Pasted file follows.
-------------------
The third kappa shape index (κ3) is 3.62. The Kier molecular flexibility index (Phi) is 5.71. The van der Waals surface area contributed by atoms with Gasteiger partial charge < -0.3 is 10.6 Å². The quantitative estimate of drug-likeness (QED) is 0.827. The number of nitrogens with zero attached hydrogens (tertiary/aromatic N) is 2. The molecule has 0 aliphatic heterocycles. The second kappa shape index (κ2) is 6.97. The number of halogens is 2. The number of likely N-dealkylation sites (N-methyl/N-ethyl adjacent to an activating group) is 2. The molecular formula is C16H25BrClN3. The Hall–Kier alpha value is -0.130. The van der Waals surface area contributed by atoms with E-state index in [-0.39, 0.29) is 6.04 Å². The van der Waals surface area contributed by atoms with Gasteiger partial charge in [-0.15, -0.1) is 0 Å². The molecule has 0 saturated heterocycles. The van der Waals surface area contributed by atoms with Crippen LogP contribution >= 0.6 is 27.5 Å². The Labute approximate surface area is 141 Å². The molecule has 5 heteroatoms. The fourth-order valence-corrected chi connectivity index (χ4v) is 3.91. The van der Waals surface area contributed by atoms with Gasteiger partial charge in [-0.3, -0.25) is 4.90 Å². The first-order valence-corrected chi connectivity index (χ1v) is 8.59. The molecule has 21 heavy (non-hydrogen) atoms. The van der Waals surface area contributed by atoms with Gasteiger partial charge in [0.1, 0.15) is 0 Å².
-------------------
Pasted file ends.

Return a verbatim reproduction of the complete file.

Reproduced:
The third kappa shape index (κ3) is 3.62. The Kier molecular flexibility index (Phi) is 5.71. The van der Waals surface area contributed by atoms with Gasteiger partial charge < -0.3 is 10.6 Å². The quantitative estimate of drug-likeness (QED) is 0.827. The number of nitrogens with zero attached hydrogens (tertiary/aromatic N) is 2. The molecule has 0 aliphatic heterocycles. The second kappa shape index (κ2) is 6.97. The number of halogens is 2. The number of likely N-dealkylation sites (N-methyl/N-ethyl adjacent to an activating group) is 2. The molecular formula is C16H25BrClN3. The Hall–Kier alpha value is -0.130. The van der Waals surface area contributed by atoms with E-state index in [-0.39, 0.29) is 6.04 Å². The van der Waals surface area contributed by atoms with Gasteiger partial charge in [-0.15, -0.1) is 0 Å². The molecule has 0 saturated heterocycles. The van der Waals surface area contributed by atoms with Crippen LogP contribution >= 0.6 is 27.5 Å². The Labute approximate surface area is 141 Å². The molecule has 5 heteroatoms. The fourth-order valence-corrected chi connectivity index (χ4v) is 3.91. The van der Waals surface area contributed by atoms with Gasteiger partial charge in [-0.3, -0.25) is 4.90 Å². The first-order valence-corrected chi connectivity index (χ1v) is 8.59. The molecule has 21 heavy (non-hydrogen) atoms. The van der Waals surface area contributed by atoms with Gasteiger partial charge in [0.1, 0.15) is 0 Å².